RICHMOND, Va. (WRIC) — Five of eleven former Delta Chi fraternity members are no longer facing charges in connection to the death of a VCU student.

Courtney White is the cousin of VCU freshman Adam Oakes, who died last year at age 19 in a hazing incident.

“We still have a really, really long road ahead,” she said in December 2021 after one of the men charged pled guilty.

After hearing about charges being dropped for five former members of VCU’s Delta Chi fraternity, White wrote a statement to 8News on Tuesday, Aug. 30, saying, “Our family has been on a rollercoaster of emotions for over a year now.”

“It seems like every time we are coming to grips with Adam’s passing by staying busy and focused on keeping his story alive, honoring him, and teaching others about the dangers of hazing, we are knocked down by a blow like this one.”

The five men faced misdemeanor charges of hazing and serving alcohol to a minor.

Colette McEachin of the Commonwealth’s Attorney’s Office refused to comment on why the charges were dropped.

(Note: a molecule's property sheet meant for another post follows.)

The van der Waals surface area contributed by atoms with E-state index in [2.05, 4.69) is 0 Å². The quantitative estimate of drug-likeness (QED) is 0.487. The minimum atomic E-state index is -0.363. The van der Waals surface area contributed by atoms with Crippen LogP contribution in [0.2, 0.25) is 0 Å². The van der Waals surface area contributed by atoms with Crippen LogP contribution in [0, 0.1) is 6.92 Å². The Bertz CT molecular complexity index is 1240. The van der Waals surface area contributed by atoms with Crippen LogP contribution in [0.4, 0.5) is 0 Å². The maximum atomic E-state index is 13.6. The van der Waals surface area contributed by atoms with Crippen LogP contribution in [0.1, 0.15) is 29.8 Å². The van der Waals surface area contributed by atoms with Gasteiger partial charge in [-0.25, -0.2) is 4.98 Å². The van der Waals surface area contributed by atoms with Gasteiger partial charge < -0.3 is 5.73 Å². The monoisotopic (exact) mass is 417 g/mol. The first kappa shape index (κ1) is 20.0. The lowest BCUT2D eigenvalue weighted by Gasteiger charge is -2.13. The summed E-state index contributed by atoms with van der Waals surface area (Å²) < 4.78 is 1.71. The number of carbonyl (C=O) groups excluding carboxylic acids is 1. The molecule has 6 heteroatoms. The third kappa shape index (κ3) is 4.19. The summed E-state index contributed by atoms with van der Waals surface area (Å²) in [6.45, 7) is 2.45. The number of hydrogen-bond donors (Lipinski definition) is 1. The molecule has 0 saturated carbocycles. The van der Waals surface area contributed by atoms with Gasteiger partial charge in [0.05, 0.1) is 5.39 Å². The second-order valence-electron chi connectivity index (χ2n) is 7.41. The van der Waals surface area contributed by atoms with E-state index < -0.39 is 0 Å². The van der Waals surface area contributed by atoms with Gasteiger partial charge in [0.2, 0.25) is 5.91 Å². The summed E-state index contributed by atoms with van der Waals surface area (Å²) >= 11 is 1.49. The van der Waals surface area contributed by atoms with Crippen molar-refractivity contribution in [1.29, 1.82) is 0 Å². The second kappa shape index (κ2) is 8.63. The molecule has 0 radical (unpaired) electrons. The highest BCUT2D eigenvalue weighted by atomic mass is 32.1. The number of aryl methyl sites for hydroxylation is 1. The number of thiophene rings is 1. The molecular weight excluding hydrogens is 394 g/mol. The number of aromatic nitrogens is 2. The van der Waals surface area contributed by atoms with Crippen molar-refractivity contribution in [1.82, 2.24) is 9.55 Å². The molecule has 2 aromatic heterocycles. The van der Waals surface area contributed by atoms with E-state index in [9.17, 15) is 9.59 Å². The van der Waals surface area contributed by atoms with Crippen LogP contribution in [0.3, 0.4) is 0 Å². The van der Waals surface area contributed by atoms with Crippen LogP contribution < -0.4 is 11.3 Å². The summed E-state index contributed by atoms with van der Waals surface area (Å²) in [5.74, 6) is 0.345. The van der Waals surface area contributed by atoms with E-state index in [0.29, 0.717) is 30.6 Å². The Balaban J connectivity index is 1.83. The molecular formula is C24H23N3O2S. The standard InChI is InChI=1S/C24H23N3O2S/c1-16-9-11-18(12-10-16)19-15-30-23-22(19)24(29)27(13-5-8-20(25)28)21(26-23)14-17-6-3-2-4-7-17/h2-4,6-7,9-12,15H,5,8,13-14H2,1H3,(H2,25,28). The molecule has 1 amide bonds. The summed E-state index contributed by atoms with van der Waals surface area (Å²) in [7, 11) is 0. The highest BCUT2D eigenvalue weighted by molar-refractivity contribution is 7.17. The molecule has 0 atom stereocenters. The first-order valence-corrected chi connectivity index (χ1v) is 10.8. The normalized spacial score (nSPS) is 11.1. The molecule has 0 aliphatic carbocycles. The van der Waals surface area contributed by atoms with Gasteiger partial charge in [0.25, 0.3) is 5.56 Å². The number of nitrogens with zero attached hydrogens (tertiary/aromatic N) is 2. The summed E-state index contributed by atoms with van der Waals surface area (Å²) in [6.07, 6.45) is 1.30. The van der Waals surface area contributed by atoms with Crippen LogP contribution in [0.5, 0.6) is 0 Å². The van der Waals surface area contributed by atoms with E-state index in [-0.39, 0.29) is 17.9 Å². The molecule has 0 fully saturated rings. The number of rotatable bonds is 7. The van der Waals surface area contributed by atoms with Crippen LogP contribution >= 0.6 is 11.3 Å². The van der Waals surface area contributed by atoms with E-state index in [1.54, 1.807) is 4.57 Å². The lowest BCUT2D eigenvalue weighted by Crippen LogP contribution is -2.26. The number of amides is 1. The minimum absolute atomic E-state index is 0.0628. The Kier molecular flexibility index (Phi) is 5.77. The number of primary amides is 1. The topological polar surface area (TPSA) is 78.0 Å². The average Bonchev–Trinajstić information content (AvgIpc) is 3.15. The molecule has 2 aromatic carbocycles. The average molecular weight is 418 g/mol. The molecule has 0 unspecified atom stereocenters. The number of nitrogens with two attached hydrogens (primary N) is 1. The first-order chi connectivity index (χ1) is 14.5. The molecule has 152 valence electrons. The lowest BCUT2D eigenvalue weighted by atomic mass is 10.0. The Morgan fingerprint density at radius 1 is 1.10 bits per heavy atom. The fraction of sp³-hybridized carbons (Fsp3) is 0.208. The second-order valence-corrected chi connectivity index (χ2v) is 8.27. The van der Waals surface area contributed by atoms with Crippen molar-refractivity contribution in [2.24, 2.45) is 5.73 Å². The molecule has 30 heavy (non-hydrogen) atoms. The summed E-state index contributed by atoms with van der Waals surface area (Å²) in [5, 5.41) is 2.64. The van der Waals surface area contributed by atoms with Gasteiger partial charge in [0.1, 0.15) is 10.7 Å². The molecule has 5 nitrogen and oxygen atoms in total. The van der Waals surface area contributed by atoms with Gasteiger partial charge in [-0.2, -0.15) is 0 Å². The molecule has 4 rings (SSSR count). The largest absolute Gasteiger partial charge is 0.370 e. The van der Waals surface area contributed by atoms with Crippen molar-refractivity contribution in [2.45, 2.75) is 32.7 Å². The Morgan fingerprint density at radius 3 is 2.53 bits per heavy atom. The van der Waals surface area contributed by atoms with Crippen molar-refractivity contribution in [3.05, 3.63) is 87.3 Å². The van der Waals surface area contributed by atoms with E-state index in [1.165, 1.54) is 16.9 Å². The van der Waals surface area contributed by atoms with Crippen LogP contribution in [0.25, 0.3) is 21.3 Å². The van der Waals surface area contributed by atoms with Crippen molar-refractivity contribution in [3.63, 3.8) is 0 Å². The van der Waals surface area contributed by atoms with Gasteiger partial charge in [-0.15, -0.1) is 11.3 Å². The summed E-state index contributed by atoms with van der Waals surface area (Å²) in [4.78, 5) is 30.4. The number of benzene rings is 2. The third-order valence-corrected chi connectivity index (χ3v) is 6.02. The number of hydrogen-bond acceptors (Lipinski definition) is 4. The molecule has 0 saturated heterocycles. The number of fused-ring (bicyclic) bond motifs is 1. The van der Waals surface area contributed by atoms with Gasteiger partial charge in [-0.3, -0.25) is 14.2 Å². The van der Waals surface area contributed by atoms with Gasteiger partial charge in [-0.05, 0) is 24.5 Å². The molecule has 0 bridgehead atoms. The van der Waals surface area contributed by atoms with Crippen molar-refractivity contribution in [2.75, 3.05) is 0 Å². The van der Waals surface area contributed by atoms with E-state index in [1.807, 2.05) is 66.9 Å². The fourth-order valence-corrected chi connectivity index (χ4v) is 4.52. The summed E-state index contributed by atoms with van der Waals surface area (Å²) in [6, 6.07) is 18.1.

Six others pleaded guilty to charges of unlawful hazing and serving alcohol to a minor. None of them are serving any jail time.

Oakes was found dead at an off-campus house on West Clay Street in Richmond during a fraternity party in February 2021. He had died from alcohol poisoning.

Over the past 18 months, Oakes’ family tried to get lawmakers to pass an anti-hazing bill. Governor Glenn Youngkin signed Adam’s law in April 2022, which requires hazing prevention training and education for all college students. According to the bill, an advisor must be present for the training of new and current fraternity members. Adam’s law also requires Greek organizations to be transparent about past hazing incidents.

“It is absolutely amazing that, when we are long gone, he is always going to have this law in his name moving forward. He is always going to be a part of systematic change in the state of Virginia,” White said in April.

Another bill focused on hazing penalties failed because lawmakers couldn’t find a compromise.

The family said Virginia’s current punishment doesn’t match the crime. However, in the push for increased possible prison time, one senator said making it a felony goes too far because the senate has never supported making any kind of reckless behavior a felony except for DUI’s.

“Ohio refused to pass the bill and another child died and then they passed it. I don’t want to be like them,” White said in June 2022.

Oakes’ family continues the fight to stop hazing deaths by educating college students about safety, awareness and prevention.

They will speak at the University of Virginia’s Wise campus on Tuesday, Sept. 6.